United States District Court, District of Columbia
A. HOWELL CHIEF JUDGE.
plaintiff, American Oversight (“AO”), a
“nonpartisan organization committed to the promotion of
transparency in government, ” Compl. ¶ 5, ECF No.
1, challenges the response of the General Services
Administration (“GSA”), to a request for,
inter alia, records reflecting communications
between GSA and any member of the presidential transition
team (“PTT”) for then-president-elect Donald
Trump, id. ¶ 19, which request was submitted
pursuant to the Freedom of Information Act
(“FOIA”), 5 U.S.C. § 552. The parties have
now cross-moved for summary judgment. Def.'s Mot. Summ.
J. (“Def.'s Mot.”), ECF No. 12; Pl.'s
Cross-Mot. Summ. J. & Opp'n Def.'s Mot.
(“Pl.'s Cross-Mot.”), ECF No. 14. For the
reasons set forth below, summary judgment is granted to the
plaintiff with respect to GSA's failure to produce
non-exempt attachments to responsive emails, GSA's
withholding, under Exemption 5, of information shared with
the PTT or other non-federal agency entities, and GSA's
withholdings under FOIA's Exemption 6, and the
parties' cross-motions for summary judgment are denied,
without prejudice, with respect to the sufficiency of
GSA's search and GSA's withholdings under FOIA's
2013, GSA entered into a contract with the Trump Organization
to develop and lease the Old Post Office building in
Washington, D.C., as Trump International Hotel. Compl.
¶¶ 7-8. The lease stipulated that “[n]o . . .
elected official of the Government of the United States . . .
shall be admitted to any share or part of this Lease, or to
any benefit that may arise therefrom, ” id.
¶ 9, which provision raised concerns from
“[e]thics experts and members of Congress …
regarding the propriety of President Trump's continued
financial interest in the Trump International Hotel, ”
id. ¶ 10. Prompted by these concerns, the
plaintiff, filed several FOIA requests for records related to
GSA's lease of the Old Post Office building and contacts
between GSA and the PTT, id. ¶¶ 15, 19,
23, including the FOIA request, dated April 5, 2017, at issue
in this case for “[a]ll records reflecting
communications (including emails, telephone call logs,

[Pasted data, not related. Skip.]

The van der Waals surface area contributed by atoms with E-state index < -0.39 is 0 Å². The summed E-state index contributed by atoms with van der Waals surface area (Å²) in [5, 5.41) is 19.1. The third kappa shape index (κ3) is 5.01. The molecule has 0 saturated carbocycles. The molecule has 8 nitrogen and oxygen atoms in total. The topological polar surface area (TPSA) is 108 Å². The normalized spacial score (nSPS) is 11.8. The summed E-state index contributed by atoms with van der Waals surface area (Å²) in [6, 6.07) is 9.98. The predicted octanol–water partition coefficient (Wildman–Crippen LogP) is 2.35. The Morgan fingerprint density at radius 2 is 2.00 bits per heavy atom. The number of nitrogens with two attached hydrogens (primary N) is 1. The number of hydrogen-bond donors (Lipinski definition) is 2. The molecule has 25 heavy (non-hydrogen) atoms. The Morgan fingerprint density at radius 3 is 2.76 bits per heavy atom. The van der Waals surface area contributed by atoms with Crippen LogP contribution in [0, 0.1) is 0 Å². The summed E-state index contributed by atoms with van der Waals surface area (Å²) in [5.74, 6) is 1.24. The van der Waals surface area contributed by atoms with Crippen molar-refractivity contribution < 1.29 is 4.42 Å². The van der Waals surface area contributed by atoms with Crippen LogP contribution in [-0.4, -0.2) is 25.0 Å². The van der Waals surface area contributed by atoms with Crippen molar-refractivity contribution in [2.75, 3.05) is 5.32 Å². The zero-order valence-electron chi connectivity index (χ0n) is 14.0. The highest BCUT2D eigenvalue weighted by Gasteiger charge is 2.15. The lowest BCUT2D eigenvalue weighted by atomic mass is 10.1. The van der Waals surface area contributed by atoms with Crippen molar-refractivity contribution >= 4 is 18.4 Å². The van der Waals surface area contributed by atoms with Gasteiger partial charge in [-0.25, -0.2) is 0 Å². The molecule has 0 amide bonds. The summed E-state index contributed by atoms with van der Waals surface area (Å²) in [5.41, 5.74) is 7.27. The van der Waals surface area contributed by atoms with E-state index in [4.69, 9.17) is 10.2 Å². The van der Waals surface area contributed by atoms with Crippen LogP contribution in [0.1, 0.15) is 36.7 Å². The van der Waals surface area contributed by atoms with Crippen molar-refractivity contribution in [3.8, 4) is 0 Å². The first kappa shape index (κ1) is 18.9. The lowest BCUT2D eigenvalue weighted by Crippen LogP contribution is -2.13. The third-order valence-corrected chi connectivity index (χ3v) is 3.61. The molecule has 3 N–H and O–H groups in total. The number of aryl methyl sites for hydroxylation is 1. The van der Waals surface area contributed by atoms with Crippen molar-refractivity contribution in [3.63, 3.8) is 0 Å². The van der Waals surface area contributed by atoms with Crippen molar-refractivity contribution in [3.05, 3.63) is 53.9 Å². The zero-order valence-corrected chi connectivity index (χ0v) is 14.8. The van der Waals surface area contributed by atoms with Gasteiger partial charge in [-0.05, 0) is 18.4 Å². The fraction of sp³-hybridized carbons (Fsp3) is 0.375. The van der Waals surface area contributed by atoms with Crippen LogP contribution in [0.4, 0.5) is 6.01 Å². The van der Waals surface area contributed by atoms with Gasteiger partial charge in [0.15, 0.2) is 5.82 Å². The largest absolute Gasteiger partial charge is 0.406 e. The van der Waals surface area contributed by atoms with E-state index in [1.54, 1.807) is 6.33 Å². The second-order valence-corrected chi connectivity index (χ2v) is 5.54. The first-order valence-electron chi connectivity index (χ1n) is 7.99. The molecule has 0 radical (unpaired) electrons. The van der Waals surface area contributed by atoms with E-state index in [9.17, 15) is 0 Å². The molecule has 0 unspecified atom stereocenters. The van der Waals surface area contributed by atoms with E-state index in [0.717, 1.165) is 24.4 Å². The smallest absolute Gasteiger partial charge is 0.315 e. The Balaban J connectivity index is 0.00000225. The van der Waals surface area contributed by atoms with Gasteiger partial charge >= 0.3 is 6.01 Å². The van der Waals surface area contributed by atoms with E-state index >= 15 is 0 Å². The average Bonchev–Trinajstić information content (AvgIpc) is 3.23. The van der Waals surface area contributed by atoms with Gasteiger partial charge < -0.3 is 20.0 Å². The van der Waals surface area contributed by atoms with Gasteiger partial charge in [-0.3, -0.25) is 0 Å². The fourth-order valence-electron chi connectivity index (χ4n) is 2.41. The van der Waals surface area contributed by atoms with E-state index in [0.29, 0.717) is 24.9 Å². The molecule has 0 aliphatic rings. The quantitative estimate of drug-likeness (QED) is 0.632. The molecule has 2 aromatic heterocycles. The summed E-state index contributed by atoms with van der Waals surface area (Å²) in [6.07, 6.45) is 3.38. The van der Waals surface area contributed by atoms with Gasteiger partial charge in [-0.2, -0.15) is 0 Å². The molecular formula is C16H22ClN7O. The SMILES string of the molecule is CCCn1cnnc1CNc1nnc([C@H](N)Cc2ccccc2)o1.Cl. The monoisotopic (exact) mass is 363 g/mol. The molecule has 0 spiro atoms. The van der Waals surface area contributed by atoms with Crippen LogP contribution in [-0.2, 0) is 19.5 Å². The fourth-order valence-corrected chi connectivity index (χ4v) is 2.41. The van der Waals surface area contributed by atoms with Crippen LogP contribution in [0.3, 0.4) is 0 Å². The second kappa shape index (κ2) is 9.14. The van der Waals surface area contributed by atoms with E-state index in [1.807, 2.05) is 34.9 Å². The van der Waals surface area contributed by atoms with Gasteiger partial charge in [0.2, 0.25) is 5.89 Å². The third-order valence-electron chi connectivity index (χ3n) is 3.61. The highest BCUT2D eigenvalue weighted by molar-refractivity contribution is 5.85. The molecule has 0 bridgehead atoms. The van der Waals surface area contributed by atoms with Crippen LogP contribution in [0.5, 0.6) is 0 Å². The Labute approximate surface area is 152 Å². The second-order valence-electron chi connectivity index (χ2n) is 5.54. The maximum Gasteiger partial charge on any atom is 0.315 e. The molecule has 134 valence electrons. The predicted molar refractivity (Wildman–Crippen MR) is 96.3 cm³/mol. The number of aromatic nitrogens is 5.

calendar entries, meeting agendas, or any other records
reflecting communications) between GSA and any member of the
Trump transition team” from November 8, 2016 through
January 20, 2017, that is, from the 2016 election through
President Trump's inauguration, id. ¶
19.GSA's “initial search . . .
returned over 61, 000 documents, ” Def.'s Statement
of Material Facts As To Which There Is No Genuine Issue
(“Def.'s SMF”) ¶ 5, ECF No. 12 at 3-6
(citing Suppl. Decl. of Travis Lewis, GSA's Director of
the FOIA and Records Manager Division (“Lewis
Decl.”) ¶ 9, ECF No. 13, replacing earlier version
of declaration, id. at 1 n.1), or “over 100,
000 emails, ” Def.'s Mot., Ex. D at 6, Email from
GSA's Duane Smith to AO's Cerissa Cafasso (July 24,
2017), ECF No. 12-5.
light of the significant number of potentially responsive
documents, the parties conferred about the scope of the FOIA
request, and on July 26, 2017, nearly one month after the
plaintiff initiated the instant case, the plaintiff narrowed
the scope by providing GSA with search terms and locations to
be searched and specifying the names of individuals who
potentially had responsive records. Def.'s SMF ¶ 5
(citing Lewis Decl. ¶ 9); Pl.'s Statement of
Material Facts as to Which There is No Genuine Issue
(“Pl.'s SMF”) at 2 ¶ 5, ECF No. 14-4.
Specifically, the plaintiff described as
“correct” GSA's search scope as covering
“all records reflecting communications, ”
including “emails, telephone call logs, calendar
entries, meeting agendas, or any other records reflecting
communications between GSA and Casey Coleman, Charles James,
Robert Mackichan, Richard Milone, George Nesterczuk, Kurt
Stout, Robert Tompkins, Donald Williams (the GSA landing team